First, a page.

An Interview with Dennis Hoff

by: Noah Graff

Hoff-Hilk Auction Services Dennis Hoff

Dennis Hoff is president of Hoff-Hilk Auction Services, an online auction company which sells commercial and industrial machinery exclusively. Before starting Hoff-Hilk, Dennis was a used machinery dealer and machine tool appraiser for over 35 years.

NG: Do you think outcry auctions are becoming obsolete?
DH: I think they’re becoming less of a player. I don’t think they’ll ever go away. We’ve had some instances where we’ve been asked to do that type of sale and in some cases it’s appropriate.

NG: How are online auctions superior to traditional auctions?
DH: You’re in Minneapolis; we had a snowstorm last night, it’s 17 degrees and most of the streets are plowed. I would say that if you had a live sale, you would’ve had 50 percent less people than you would on a regular day. I think selling to the world as opposed to people standing on the floor makes a big difference.

NG: What’s your opinion of eBay?
DG: I’m not a big eBay fan from the seller standpoint because I don’t think that they do a good job describing the machines. We try to work harder; to clean the machines better; to take more videos and take more pictures. Recently at the Bystrom Bros. sale, we took 48,000 photographs for about 3,500-3,600 lots.

NG: Do you think most buyers and sellers feel that auctions are “fair”?
DH: Probably not. I think it’s very hard to be transparent in the auction business, which we try very hard to do. But no, I would think that most of them are not as comfortable as they’d like to be.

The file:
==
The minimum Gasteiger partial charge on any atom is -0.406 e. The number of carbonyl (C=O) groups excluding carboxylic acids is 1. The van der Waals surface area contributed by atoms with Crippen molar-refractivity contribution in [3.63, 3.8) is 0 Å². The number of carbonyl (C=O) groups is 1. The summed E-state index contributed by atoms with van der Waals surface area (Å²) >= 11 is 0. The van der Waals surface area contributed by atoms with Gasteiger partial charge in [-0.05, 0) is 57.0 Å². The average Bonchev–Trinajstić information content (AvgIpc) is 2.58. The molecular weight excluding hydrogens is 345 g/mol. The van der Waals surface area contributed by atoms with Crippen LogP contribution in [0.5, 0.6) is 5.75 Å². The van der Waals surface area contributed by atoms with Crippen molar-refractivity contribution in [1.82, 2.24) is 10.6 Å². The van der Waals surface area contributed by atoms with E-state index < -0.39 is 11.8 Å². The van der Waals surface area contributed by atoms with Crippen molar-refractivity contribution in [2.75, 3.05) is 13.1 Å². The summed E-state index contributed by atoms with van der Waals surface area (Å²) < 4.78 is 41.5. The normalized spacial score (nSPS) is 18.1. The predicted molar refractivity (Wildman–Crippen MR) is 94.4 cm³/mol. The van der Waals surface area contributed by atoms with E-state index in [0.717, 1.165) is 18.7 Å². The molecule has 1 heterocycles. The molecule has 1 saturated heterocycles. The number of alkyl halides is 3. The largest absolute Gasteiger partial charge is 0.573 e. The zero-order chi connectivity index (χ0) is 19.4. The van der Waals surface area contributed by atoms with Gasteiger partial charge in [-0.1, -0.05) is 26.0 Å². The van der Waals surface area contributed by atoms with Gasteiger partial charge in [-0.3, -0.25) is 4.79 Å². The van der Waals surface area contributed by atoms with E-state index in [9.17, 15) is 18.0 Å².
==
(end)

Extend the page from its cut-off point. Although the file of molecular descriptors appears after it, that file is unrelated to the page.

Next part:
NG: What type of auctions do you prefer to do?
DH: We don’t have a preference. We’re very frank with the sellers, and we’ll tell them that the worst thing they can do is have us buy it. We’ll make the most money that way. The best thing for them is to have us work on a commission basis on their behalf.

NG: Are sellers sometimes bitter and depressed that they’re liquidating? Do you have to play psychologist?
DH: Absolutely, it’s a huge part of the business. Especially for what we call “site” coordinators that set up the sale. They have to be dealing with that person on a day-to-day basis. They see them every single day moping in, and they see their attitude get worse the closer we get to the day of the sale.

NG: Did you say “Psych” coordinator?
DH: “Site” coordinator. It could be “psych” though. (laugh)

NG: What’s your favorite part of your job?
DH: I think looking at the deal and trying to figure [out] the deal. There’s always that excitement; the hunt is a lot better than the kill.

NG: What’s the thing you hate most about your job?
DH: Probably dealing with the psychology of the owner, that his life is kind of ending. For small business people, myself included, this is a big part of our lives. You can be a golf nut; you can like to boat; you can like to fish; but I think anybody who owns a small business, you get up and you go to work everyday. That’s your life. Even those people who are coming out on top, they still have issues. They want to go and smell that oil on Monday morning and there’s no place to go and smell it.

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